Is there any scientific research on impact of listening music when working to performance and quality of programming work?

It seems some employers consider listening to music as a negative condition.

  • Lots of comments here about site scope and other related questions - The Workplace Meta is the best place for those. This conversation has been moved to chat as well. Thanks!
    – enderland
    Dec 11, 2015 at 14:22
  • 2
    It's a matter of opinion, perception, and company policy. Whatever your boss says is what you should be doing. If you disagree you can try to persuade them otherwise, but remember that they make the rules. As for whether listening to music affects your productivity ... you know that best. Does it?
    – AndreiROM
    Dec 11, 2015 at 14:49
  • My past workplace was an open office. Music definitely helped me in concentrating when sometimes other people talks
    – user10125
    Dec 14, 2015 at 11:10

1 Answer 1


There has been a lot of work regarding this question.

The results have been negative with regards to listening unfamiliar music.

Music which lack lyrics are proved to be more effective when it comes to improving productivity and getting things done.

There is this famous research work by Teresa Lesiuk. The abstract of the paper is self-explanatory:

ABSTRACT This study measured the effect of music listening on state positive affect, work quality and time-on-task of computer information systems developers. Effects of music on work performance, in this case, software design, may be explained by increases in state positive affect. Data from 56 (male = 41, female = 15) developers were obtained from four different Canadian software companies. Data were collected in the participants’ actual work environments over five weeks. Results indicated that state positive affect and quality-of-work were lowest with no music, while time-on-task was longest when music was removed. Narrative responses revealed the value of music listening for positive mood change and enhanced perception on design while working. Evidence is provided of the presence of a learning curve in the use of music for positive mood alteration. Overall, the study contributes to the development of a model that aspires to elucidate music and workplace interactions; as well, it has implications for organizational practice.

Having said that, listening to music is multi-tasking and can affect your concentration and cognition, according to these articles:

Don’t fool yourself: Listening to music means that you are multitasking. Any cognitive resources that your brain expends—on understanding lyrics, processing emotions that are triggered by a song, or remembering where you were when you first heard it—won’t be available to help you work.


If you already knew the lyrics of the song, then the brain doesn't need to make efforts to understand and learn them, so you can focus on being productive, and much better, it cuts out unnecessary noise around.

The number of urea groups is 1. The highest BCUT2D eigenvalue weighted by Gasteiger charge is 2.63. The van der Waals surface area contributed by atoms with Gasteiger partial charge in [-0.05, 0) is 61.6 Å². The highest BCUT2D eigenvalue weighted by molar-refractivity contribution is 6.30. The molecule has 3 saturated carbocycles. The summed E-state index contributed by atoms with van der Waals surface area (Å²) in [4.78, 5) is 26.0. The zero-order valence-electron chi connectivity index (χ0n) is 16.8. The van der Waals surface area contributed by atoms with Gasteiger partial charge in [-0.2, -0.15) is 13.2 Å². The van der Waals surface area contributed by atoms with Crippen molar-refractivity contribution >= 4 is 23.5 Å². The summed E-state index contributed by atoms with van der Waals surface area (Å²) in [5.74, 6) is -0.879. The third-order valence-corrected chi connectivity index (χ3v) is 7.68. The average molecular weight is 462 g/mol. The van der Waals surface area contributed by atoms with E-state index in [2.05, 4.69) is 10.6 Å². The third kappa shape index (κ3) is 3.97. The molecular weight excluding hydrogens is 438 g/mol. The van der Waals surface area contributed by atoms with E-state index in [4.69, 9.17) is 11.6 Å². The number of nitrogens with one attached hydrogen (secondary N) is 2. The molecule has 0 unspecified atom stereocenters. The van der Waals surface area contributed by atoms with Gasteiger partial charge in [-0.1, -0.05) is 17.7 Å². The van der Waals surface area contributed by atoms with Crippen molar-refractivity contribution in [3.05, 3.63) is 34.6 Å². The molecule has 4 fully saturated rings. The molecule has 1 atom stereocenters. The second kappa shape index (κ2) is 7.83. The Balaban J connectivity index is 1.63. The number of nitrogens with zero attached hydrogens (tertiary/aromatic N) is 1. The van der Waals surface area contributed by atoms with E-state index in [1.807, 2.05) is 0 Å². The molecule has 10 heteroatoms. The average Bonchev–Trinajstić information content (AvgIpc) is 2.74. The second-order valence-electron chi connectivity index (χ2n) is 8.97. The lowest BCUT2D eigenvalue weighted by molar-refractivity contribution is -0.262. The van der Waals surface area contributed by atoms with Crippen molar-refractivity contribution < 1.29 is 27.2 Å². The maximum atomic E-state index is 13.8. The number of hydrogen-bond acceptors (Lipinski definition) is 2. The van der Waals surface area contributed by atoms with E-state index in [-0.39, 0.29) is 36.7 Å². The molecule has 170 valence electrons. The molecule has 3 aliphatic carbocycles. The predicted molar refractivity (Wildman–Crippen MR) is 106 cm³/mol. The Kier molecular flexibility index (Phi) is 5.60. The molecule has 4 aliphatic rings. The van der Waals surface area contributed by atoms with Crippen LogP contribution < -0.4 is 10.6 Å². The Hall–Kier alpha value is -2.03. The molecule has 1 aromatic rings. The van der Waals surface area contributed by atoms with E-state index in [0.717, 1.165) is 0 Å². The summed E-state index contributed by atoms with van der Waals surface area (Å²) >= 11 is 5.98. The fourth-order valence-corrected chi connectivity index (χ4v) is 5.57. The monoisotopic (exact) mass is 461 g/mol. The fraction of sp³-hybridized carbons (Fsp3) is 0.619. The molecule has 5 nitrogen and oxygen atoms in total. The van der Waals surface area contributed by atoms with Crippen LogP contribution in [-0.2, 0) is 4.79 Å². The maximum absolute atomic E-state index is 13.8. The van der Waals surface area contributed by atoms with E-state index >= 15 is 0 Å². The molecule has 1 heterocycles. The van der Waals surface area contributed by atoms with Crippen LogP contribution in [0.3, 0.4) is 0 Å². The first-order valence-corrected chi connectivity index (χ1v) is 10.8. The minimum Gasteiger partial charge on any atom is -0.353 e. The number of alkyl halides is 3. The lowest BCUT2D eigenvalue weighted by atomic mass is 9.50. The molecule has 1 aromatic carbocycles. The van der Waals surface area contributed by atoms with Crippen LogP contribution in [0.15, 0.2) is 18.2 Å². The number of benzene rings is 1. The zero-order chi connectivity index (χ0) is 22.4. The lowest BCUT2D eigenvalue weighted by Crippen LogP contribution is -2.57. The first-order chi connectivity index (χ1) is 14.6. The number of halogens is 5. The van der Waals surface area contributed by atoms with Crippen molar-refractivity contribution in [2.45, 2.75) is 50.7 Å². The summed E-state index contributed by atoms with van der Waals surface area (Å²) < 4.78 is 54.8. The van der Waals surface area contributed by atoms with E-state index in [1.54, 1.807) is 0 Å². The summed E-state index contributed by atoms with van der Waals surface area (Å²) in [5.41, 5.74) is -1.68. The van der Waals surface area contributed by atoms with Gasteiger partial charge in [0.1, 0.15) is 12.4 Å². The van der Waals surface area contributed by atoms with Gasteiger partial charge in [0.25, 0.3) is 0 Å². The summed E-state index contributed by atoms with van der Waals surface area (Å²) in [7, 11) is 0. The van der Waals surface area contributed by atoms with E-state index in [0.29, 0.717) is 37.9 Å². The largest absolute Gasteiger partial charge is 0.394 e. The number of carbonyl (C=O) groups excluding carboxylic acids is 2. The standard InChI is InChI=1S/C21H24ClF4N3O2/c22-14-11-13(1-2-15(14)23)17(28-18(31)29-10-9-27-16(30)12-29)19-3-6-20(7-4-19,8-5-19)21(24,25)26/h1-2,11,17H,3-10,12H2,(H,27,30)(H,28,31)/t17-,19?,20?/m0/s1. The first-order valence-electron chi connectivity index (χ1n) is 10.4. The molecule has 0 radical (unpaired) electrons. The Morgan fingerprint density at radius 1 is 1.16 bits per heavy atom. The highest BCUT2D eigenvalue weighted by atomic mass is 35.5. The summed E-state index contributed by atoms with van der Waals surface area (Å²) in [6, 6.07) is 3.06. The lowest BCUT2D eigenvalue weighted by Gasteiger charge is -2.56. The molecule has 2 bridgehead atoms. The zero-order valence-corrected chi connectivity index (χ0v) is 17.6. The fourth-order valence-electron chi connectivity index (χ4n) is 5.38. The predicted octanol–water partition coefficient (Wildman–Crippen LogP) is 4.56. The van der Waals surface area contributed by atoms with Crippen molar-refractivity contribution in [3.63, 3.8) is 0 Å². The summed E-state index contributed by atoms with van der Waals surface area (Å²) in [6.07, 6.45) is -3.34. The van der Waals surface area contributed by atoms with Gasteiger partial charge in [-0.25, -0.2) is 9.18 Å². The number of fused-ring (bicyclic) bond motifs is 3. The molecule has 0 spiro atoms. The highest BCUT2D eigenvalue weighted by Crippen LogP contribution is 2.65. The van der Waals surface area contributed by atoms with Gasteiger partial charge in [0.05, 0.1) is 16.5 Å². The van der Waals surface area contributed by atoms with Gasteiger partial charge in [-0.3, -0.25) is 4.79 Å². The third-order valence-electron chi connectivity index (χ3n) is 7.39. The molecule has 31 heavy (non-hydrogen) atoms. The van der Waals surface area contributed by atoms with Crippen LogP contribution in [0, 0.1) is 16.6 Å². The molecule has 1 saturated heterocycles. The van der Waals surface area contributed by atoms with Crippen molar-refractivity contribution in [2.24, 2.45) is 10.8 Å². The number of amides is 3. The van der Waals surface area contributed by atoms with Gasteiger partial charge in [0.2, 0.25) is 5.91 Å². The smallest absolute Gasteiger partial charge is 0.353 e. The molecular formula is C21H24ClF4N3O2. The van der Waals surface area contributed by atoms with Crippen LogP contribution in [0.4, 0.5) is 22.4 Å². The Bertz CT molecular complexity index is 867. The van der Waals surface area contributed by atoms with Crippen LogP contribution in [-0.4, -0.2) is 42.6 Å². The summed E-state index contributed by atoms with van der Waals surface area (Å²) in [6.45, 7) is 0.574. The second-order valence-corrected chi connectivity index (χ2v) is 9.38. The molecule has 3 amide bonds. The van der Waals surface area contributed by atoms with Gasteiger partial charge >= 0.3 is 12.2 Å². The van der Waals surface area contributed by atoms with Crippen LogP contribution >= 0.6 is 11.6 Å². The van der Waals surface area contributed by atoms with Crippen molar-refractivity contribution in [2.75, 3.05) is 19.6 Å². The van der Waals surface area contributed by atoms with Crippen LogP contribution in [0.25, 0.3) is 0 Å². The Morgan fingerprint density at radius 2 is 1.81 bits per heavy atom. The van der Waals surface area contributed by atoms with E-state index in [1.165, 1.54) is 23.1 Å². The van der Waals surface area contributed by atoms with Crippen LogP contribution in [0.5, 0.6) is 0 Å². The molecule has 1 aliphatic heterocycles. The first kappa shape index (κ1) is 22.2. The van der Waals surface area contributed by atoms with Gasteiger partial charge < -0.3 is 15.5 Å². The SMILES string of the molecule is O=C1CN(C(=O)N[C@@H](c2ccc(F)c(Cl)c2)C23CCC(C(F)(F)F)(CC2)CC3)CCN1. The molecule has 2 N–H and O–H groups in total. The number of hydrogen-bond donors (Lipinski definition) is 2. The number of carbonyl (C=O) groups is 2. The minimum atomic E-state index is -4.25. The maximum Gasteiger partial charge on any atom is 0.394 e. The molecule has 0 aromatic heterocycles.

But, if you don't know the lyrics, then your brain is doing multi-tasking: trying to work and trying to understand the lyrics.

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    It would be great to know how much influence noise have on the outcome. The sample of 56 developers seems insignificant, especially when only from 4 software companies. Single rooms as work places with closed doors and no telephone or email alerts as opposed to open space offices or cubicles with a mixture of functions (sales, marketing, development in one room) would certainly change the outcome. Dec 10, 2015 at 8:13
  • @malach Yeah, I do agree with you that the population chosen is insignificant and can be biased. However, that's the only piece of literature I've found regarding this domain. :)
    – Dawny33
    Dec 10, 2015 at 8:18
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    ... Any cognitive resources that your brain expends ... won’t be available to help you work. I don't buy this part. If I have no earphones on, the sounds of my neighbors, the sounds of the HVAC, etc are also being processed by my ears+brain. Since I hear my alarm when I sleep, I think I can be pretty sure that my ears, and brain is processing sound pretty much always.
    – Zoredache
    Dec 10, 2015 at 21:29
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    @Zoredache if you're just trying to ignore the music you listen to like you ignore the HVAC then why do you want it?
    – user42272
    Dec 11, 2015 at 4:38
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    @djechlin The difference is most likely due to familiarity. If you're familiar with your music, your brain will spend less time being distracted by it. The other noises would be distracting if you have particular sensitivity to it, like the sharp whirling sound of the HVAC or the particular words in nearby conversation. I'm ok with HVAC. I am absolutely unable to concentrate if there are conversations around me because I can pick up all the words and I'll naturally follow their conversations.
    – Nelson
    Dec 11, 2015 at 6:55

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